Academic journal article Education

The Analysis of Social Studies Pre-Service Teachers' Interpersonal Self-Efficacy Beliefs

Academic journal article Education

The Analysis of Social Studies Pre-Service Teachers' Interpersonal Self-Efficacy Beliefs

Article excerpt

The history of self efficacy begins within Bandura's (1977) social learning theory that was renamed social cognitive theory in 1986. One of Bandura's major concepts in his theory is self-efficacy (Zulkolsky, 2009). Perceived self-efficacy is defined as people's beliefs about their capabilities to produce designated levels of performance that exercise influence over events that affect their lives (Bandura, 1994, 1995, 1997). Perceived self-efficacy occupies a pivotal role in the causal structure of social cognitive theory because efficacy beliefs affect adaptation and change not only in their own right, but through their impact on other determinants (Bandura 1997). Self-efficacy beliefs are the foundations of what people think, how they feel, how they make choices, and how they motivate themselves (Burney, 2008:131).

Researches about the issue have shown that individuals with high self-efficacy beliefs struggle with obstacles more, strive more to succeed a task, get less stressed, and are more interested, insistent and patient. (Gibson and Dembo, 1984; Pajares, 1996; Bandura et. al., 1996; Ritter et al. 2001; Roberts et. al. 2001; Dorman, 2001; Chan, 2003; Zimmerman and Kistantas, 2005). According to Guskey and Passaro (1994), teacher's self-efficacy is the teacher's belief about his/her self-confidence in teaching his/her students efficiently, which Ashton (1985:142) claims to have a positive effect on student learning".

Cherniss (1993) states as a result of studies related to self-efficacy beliefs that occupations have 3 different activity dimensions such as the task domain, the interpersonal domain and the organizational domain. The task domain is related to the technical aspects of the occupational role. The task domain, which is related to activities, also includes the teacher efficacy scale (Gibson and Dembo, 1984). The organizational domain is about the political aspects of occupational role. It means gaining effective political powers for activities in the organization and making arrangements about them. The interpersonal domain consists of activities for establishing and maintaining nice, effective and beneficial relationships with coworkers and supervisors, buyers, clients or students (Brouwers ve Tomic, 2002; cited by Capri and Kan, 2006).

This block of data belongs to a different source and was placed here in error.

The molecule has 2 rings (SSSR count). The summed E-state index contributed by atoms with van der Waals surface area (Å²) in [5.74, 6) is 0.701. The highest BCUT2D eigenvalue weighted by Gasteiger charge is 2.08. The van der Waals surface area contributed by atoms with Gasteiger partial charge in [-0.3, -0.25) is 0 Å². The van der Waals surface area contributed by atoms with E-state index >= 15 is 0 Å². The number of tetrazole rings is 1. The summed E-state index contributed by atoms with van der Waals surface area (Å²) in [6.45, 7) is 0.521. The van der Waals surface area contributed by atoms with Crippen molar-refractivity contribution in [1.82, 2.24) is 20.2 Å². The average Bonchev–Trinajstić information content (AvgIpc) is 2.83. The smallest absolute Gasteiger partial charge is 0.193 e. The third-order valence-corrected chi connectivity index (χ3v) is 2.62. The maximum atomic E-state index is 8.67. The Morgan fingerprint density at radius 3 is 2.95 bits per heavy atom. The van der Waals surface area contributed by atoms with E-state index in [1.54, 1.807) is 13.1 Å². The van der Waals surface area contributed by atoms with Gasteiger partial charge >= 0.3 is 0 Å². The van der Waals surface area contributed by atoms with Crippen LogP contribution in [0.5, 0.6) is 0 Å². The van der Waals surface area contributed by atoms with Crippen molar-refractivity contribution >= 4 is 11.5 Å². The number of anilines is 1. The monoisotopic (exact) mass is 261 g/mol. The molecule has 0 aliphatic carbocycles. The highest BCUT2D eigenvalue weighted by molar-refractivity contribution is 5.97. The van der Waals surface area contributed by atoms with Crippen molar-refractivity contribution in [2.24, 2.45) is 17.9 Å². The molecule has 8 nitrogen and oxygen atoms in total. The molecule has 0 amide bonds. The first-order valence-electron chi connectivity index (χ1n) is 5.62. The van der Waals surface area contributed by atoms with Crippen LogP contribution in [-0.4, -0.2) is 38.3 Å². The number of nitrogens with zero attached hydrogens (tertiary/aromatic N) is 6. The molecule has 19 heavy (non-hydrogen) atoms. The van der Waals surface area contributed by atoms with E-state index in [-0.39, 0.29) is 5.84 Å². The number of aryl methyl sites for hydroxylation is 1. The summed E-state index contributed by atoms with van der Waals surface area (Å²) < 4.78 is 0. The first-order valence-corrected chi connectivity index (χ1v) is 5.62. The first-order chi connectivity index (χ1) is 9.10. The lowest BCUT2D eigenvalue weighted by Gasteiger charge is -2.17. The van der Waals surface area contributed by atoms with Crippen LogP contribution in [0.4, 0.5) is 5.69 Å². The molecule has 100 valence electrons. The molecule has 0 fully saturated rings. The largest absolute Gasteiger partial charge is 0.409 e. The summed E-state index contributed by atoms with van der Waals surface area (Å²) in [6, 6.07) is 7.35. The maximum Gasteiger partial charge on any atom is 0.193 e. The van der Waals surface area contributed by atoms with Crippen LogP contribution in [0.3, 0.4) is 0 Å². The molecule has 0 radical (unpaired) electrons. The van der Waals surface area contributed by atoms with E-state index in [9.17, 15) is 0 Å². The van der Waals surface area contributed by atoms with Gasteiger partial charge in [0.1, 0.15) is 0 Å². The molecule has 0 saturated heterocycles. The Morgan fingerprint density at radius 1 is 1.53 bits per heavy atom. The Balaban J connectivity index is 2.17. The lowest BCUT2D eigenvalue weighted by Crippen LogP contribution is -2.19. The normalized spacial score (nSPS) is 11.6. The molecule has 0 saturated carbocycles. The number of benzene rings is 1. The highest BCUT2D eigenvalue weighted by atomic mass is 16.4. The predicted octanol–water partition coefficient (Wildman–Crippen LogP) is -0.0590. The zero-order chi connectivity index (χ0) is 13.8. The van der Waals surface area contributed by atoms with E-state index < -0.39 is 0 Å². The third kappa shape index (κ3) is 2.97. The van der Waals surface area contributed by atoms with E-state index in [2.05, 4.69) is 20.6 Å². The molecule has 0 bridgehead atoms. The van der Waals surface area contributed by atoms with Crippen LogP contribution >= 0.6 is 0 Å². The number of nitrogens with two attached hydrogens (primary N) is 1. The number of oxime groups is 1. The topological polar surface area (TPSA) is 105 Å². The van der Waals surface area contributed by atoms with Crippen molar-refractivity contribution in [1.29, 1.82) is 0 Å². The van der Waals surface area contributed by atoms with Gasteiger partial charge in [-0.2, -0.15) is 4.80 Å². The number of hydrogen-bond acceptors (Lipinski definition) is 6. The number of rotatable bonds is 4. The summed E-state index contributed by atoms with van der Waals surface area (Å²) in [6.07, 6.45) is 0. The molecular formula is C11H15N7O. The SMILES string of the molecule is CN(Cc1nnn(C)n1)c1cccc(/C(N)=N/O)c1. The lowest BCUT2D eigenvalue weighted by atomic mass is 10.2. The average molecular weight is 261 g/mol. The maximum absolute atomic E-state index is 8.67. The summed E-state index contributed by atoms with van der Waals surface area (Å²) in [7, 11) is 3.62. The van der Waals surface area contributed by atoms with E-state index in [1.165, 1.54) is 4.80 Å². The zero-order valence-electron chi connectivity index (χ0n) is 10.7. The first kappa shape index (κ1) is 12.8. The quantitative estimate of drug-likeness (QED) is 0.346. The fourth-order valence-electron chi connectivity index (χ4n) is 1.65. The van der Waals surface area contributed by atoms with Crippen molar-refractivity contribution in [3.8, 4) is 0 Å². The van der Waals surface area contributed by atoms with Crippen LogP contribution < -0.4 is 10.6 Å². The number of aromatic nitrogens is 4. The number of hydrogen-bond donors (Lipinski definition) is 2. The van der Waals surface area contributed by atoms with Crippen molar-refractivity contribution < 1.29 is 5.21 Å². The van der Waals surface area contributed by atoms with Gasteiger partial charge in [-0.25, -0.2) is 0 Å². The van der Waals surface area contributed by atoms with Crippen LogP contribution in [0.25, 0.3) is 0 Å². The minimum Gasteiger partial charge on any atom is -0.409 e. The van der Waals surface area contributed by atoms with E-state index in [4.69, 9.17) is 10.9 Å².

Brouwers and Tomic (2002) have tried to develop a "teacher self-efficacy scale" to measure the self-efficacy beliefs of teachers within interpersonal domain, and they have identified the teaching activities in interpersonal domain under two topics; people who are interrelated to the teacher and the aims underlying the interactions between the teachers and the others. After this, researchers have configured the teacher interpersonal self-efficacy scale as consisting of the following 3 interpersonal activities; (a) managing the student behavior in class, (b) gaining colleague support, and (c) gaining the support of school administrators (Cited by; Capri and Kan, 2006:50-51).


This study is formed in survey model because it aims at describing a past or current event as it is. (Karasar, 1999:77)

Aim of the Study

This study aims at revealing the interpersonal self-efficacies of social studies pre-service teachers in terms of different variables.


This study is limited to the students who have replied the scale and who study Social Studies Department, Faculty of Education at Nigde University in 2009-2010 academic year.


What are the interpersonal self-efficacy levels of Social Studies pre-service teachers?


The interpersonal self-efficacy levels of Social Studies pre-service teachers;

1. Is there a significant difference depending on gender?

2. Is there a significant difference depending on the type of education (normal education-evening education)?

3. Is there a significant difference depending on their grades? …

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